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Seroprevalence of Transplacentally acquired Measles antibodies in unvaccinated infants at nine months of age and its relation to the feeding practices

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Abstract

Background

In recent years Pakistan has faced frequent measles outbreaks killing hundreds of children despite the availability of vaccine for decades. This study was undertaken to determine the persistence of maternal transferred measles antibody levels in infants before measles vaccination with relation to their feeding practices.

Methods

A cross sectional study was conducted at district Islamabad over 1 year between 1st October 2013 to 30th Sept. 2016. Any infant less than 9 months of age, not suffering from an acute or debilitating illness and not vaccinated was enrolled in the study. After taking written informed consent from parents / guardians, information was collected on a pretested questionnaire. About 3 cc venous blood was taken to quantify any measles IgG antibodies. Data was analyzed by using Epi Info 7.2 version.

Results

Three hundred eighty-four infants were enrolled and were divided into three age groups, 1–90, 91–180 and 181–270 days age groups. Mean age of infants was 4.4 months ±3.2 SD. Male to female ratio was 1.2:1. A level of maternal measles IgG antibodies ≥12 U/ml was taken as protective. Of total 384 infants, 91(24%) had protective measles antibody titters (> 12 U/ml). and 65 (73%) of them were on breast milk. Highest antibody levels were found in 1–90 days age group. Analysis showed that 181–270 days aged infants had 3.1875 more odds of having unprotected/ low levels of antibodies against measles than children aged less than 180 days. Age group < 180 days found to be statistically significant with protective IgG levels (OR: 3.1875, P value: < 0.000063).

Conclusion

Measles protective antibodies were found in infants < 180 days age group. Breast feeding provides early protection against measles. Levels drop down to low levels immediately after birth and then after 06 months. It is, therefore, recommended that measles vaccination should be considered for administration at 6 months or even earlier if measles immunity is desired.

Background

Measles is one of the most common childhood fevers which is highly contagious and characterized by coryza, cough, conjunctivitis and specific exanthema followed by generalized maculo-papular eruption [1]. Transmission of virus is probably through secretions shed from the respiratory tract during the prodromal phase and early stages of rash when cough and coryza are intense [2]. According to World Health Organization (WHO), during the year 2015, globally 367 deaths/ day occurred due to measles in children under 5 years of age [3]. Morbidity and mortality related to measles frequently occurs before 9 months of age [4]. However, vaccination against measles is recommended at the age of 9 months in developing countries.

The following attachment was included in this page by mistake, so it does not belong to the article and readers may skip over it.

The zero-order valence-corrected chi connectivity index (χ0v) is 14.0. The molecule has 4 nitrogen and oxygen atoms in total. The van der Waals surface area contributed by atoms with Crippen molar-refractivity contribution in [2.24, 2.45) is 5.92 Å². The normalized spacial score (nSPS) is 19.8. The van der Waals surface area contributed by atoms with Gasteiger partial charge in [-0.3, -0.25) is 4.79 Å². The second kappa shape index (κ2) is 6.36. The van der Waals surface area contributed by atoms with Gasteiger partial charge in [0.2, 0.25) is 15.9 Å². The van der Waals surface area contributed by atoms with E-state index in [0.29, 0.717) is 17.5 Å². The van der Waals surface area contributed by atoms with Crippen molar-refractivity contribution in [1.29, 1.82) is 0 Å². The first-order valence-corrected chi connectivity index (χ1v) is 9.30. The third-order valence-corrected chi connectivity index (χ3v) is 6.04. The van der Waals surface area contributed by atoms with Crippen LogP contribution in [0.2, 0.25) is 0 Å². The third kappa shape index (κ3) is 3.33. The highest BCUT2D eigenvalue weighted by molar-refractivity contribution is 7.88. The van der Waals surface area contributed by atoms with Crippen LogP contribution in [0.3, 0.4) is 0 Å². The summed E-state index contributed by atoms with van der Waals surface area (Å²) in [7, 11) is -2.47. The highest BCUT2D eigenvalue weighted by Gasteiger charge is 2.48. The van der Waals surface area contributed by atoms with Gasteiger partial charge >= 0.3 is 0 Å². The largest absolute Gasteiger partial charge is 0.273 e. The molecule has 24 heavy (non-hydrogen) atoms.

In Pakistan measles vaccination coverage has increased and its reported first dose coverage reached 88% in 2012 [5]. However coverage for the second dose was only 53%. According to WHO, this coverage is not sufficient to prevent outbreaks [6, 7]. In December 2012, measles outbreaks started in Sind province and lasted until August, 2013 and killed 321. In the first half of 2013, 94 cases were diagnosed in Punjab province and majority of deaths occurred in Lahore, Capital city of Punjab [8]. Primary protection against infectious diseases at birth is provided mainly by maternal antibodies [9]. A number of factors affect maternal antibody concentration in young infants. Duration of gestation determines the placental transfer of antibodies to the newborn: that is the reason, preterm babies receive significantly fewer antibodies [10].

The sources of maternally transmitted antibodies [11] in children are those transferred in utero via the placenta and the colostrum (breast milk). The estimated duration of protection by maternal antibodies for different diseases varies among infants. Protective antibody levels are though to last until: 3.3 months for measles, 2.7 months for mumps, 3.9 months for rubella, and 3.4 months for varicella.

This passive immunity to measles, mumps and rubella usually lasts for about a year [12]. About 13% of the current under five mortality rates could be averted by promoting the proper breastfeeding practices [13].